The metal scene is not as big in Kolkata as in other cities like Bangalore, Mumbai, Delhi and Chennai. Kolkata doesn't have big metal festivals. There's also lack of promotion; hardly any promoters or organisers.
Media coverage is another factor. Most pubs aren't that metal friendly and college festivals hardly allow metal bands to play.
So, in spite of the talent, the bands don't get the exposure needed to make it big nationally. However, things are changing pretty fast and we really hope to catch up with the other cities soon.
According to you, which is the biggest Metal Band from Eastern India and what is the specialty in their music?
There are so many great metal bands in this part of the country and it is really tough to name any in particular. But certainly there are a lot of good metal bands from Assam, Shillong, Sikkim, Nagaland and of course in West Bengal.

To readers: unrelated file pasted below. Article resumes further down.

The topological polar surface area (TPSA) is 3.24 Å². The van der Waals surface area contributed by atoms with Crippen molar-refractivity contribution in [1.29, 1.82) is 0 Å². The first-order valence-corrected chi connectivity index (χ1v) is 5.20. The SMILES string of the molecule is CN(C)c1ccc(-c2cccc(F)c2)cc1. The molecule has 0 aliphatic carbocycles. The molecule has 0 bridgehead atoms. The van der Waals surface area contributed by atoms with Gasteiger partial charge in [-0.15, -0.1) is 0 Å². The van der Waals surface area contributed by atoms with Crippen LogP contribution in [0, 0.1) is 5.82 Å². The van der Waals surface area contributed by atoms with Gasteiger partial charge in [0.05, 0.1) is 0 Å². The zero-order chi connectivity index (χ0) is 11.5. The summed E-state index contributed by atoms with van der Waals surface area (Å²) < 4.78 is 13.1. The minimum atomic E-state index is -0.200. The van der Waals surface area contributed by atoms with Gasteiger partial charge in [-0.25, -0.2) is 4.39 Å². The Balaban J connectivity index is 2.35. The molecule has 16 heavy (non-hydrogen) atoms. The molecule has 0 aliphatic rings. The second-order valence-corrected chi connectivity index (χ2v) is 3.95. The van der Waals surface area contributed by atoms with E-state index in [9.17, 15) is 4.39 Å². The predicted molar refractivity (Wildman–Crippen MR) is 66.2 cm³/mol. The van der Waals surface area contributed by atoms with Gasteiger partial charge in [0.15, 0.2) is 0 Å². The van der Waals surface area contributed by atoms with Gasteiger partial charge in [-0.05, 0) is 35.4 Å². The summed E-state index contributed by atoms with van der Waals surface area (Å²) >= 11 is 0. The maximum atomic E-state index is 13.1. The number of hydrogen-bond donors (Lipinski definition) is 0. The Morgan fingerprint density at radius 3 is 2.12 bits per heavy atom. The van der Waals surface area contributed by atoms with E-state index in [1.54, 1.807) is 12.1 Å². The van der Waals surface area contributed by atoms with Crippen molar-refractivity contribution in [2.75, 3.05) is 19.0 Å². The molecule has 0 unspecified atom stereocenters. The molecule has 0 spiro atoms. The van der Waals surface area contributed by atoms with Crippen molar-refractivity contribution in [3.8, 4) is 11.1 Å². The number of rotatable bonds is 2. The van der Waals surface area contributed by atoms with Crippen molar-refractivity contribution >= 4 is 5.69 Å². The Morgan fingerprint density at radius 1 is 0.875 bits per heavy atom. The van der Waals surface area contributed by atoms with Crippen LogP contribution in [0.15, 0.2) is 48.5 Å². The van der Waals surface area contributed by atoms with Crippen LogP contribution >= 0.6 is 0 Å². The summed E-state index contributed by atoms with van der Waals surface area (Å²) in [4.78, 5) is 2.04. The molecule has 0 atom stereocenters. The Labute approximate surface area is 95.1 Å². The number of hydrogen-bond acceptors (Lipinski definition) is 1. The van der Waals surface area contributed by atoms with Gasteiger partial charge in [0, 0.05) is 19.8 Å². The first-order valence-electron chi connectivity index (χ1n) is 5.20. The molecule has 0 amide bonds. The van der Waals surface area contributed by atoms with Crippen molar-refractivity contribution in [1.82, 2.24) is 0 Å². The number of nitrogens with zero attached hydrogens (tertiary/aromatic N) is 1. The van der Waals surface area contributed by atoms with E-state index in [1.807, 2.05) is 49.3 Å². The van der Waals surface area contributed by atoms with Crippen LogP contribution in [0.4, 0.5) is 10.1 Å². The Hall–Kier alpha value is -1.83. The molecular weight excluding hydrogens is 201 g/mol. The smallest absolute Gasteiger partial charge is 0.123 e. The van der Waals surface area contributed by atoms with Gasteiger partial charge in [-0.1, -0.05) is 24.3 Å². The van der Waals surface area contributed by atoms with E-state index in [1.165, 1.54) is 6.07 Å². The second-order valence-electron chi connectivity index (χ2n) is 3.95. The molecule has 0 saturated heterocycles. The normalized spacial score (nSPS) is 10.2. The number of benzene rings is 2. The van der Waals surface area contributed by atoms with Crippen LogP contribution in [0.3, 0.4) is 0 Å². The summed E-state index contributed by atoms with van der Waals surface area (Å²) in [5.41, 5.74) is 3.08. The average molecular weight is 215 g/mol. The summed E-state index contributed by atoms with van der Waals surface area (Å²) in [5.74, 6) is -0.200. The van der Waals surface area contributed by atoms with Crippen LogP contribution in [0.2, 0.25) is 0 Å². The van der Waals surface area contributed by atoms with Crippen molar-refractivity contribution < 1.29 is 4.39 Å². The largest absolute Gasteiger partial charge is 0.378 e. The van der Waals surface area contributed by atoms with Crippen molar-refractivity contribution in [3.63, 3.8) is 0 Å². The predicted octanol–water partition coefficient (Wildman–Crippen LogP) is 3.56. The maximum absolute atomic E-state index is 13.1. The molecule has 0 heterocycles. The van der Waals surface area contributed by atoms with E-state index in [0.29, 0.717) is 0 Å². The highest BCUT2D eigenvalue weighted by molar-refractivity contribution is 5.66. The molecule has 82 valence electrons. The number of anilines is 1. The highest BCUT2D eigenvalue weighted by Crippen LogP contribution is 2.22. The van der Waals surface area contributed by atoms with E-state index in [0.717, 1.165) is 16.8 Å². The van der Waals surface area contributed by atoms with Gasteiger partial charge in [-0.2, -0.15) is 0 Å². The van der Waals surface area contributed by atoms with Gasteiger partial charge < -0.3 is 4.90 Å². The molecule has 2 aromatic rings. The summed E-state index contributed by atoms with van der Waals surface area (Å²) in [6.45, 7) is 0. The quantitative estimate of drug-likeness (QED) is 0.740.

Are you inspired by any Indian band or musician? What do you say about current Rock scene?
As a young band, we really look upto big bands like Demonic Resurrection, Kryptos, Scribe, Bhayanak Maut and the like. We have a lot of respect for them and they have been a major influence since we started. DR in Brutal Assault and Inferno and Kryptos' European tour added a new dimension to the metal scene in India. A lot of big metal acts are coming to India very frequently now, so metal bands here are being exposed to the international metal scene.
Future plans? Any message to your fans?
We just got back after a gig at Gangtok. We are playing in Chennai on December 11 and in Guwahati sometime in late December. We also have a few other gigs lined up in Kolkata and other cities. So, I guess, this month is gonna be pretty crazy.
To all our fans, thank you all for your undying support over the years and keep looking at our updates in http://www.myspace.com/chronicxorn .
Current Line Up:
Sunny - vocals
Suvam - guitar/vocals
Anindya – guitar